A sofer, a scribe of Jewish texts including Torah scrolls, mezuzzot, tefillin texts and more, has a difficult job. Not only must they be meticulous in their transcription and their penmanship, they must maintain a constant mental focus on their work. If a sofer were to fail to explicitly note the sanctity of God’s name while writing it in a Torah scroll, neither the Name nor the Torah itself would be considered sacred. It’s a tremendous amount of mindfulness and responsibility, and it illustrates one of Judaism’s foundational truths: human beings invest our tradition with holiness, not the other way around. We demarcate sanctity in time and space; holiness can’t happen without us.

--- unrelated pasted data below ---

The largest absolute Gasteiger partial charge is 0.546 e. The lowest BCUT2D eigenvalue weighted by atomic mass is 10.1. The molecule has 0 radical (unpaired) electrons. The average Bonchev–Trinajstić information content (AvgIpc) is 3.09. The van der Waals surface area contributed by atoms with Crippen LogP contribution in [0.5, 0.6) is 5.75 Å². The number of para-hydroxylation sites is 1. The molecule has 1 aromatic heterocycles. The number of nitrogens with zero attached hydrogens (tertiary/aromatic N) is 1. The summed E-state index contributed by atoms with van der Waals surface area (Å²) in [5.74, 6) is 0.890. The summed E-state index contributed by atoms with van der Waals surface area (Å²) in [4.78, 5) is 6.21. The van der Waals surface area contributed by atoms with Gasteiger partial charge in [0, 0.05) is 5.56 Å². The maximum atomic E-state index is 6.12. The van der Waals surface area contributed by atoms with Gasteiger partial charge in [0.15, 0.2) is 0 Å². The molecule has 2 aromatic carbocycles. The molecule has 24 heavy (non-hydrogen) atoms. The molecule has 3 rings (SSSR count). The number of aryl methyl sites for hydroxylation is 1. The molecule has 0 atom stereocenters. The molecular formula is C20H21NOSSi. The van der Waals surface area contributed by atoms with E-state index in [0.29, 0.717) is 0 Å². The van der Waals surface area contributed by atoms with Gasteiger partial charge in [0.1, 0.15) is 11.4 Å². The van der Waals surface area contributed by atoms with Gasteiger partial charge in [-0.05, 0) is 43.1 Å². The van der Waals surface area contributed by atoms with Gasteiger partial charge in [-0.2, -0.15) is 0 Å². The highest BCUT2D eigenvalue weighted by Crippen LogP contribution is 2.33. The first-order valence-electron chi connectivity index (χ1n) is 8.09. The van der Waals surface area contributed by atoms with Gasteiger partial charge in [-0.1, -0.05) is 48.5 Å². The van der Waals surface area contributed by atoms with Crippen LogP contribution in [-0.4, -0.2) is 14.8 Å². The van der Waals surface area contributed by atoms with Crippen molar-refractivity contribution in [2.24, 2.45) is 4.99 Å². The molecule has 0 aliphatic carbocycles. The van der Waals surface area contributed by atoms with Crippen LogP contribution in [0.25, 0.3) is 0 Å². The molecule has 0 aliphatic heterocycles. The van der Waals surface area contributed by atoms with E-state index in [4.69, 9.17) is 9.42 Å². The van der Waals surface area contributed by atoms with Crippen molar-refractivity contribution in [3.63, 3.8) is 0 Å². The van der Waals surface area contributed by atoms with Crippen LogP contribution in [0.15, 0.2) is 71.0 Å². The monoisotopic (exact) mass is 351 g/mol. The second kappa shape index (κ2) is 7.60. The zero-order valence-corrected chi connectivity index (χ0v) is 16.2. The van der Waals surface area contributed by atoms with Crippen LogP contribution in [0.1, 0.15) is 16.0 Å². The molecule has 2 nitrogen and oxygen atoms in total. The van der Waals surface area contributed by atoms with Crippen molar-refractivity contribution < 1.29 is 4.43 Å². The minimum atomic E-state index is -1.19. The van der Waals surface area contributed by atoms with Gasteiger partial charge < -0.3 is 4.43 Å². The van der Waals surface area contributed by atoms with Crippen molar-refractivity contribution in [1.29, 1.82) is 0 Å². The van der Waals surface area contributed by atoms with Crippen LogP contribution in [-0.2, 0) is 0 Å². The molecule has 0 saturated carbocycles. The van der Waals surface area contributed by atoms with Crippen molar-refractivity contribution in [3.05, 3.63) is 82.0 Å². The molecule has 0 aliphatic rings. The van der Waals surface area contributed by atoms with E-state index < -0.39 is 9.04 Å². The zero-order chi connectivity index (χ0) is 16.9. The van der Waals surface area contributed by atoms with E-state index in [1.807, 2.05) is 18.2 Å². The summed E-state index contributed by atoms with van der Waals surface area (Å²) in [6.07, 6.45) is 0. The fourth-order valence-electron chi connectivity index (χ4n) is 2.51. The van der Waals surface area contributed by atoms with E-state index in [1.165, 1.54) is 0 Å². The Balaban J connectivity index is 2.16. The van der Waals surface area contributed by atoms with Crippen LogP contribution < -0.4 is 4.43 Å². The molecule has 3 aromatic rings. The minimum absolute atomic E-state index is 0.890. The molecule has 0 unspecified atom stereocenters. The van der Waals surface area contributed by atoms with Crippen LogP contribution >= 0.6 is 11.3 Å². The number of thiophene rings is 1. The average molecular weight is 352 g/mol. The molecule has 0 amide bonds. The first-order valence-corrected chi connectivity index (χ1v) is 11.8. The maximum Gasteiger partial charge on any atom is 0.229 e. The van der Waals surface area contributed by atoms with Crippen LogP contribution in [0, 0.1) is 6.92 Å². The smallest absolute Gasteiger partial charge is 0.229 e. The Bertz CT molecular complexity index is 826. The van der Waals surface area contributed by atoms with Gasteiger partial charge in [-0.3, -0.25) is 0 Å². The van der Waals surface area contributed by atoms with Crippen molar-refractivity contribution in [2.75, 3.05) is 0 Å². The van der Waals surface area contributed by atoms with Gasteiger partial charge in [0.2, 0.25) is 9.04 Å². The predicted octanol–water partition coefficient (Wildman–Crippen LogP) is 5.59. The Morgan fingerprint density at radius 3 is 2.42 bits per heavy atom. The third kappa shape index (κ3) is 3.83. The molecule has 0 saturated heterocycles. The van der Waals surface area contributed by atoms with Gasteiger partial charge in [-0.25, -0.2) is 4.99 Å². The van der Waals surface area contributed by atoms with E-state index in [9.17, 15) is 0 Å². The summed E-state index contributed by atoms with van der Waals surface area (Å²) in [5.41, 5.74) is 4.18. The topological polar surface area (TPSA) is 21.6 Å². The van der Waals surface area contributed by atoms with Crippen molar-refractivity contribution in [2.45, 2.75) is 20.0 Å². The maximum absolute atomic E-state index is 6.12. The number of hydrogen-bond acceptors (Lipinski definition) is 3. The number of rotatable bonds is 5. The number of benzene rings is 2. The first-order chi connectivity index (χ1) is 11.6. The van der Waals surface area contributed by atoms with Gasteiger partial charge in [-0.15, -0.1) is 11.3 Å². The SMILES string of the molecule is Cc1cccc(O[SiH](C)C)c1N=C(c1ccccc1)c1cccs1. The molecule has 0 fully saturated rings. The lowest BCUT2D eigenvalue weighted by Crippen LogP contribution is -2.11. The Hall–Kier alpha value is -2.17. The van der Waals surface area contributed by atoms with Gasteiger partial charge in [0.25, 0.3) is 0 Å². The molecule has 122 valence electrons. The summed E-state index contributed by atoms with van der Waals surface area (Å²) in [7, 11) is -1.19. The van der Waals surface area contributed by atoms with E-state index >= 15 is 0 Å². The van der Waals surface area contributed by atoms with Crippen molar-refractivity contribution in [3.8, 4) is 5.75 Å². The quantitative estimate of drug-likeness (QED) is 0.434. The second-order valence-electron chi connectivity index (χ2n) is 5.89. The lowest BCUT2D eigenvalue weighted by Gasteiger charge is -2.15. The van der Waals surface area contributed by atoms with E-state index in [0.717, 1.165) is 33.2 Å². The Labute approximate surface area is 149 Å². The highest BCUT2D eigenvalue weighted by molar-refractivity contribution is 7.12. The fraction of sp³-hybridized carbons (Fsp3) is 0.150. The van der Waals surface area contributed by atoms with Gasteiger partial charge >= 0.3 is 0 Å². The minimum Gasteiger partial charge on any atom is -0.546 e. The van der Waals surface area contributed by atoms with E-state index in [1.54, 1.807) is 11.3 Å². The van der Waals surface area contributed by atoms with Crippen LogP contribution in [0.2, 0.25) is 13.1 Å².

This week’s Torah portion, Emor, takes on a different understanding through this lens. Instead of the outdated concerns of an extinct priestly cast, we instead encounter our early ancestors’ efforts to imbue their lives with meaning. The outward expression thankfully looks very different today, but our task is much the same as theirs. What could we do, what should we do, and what must we do to honor God’s presence in our lives? “Turn it and turn it again, for everything is in it” we read in Pirkei Avot.
– Rabbi Aaron Meyer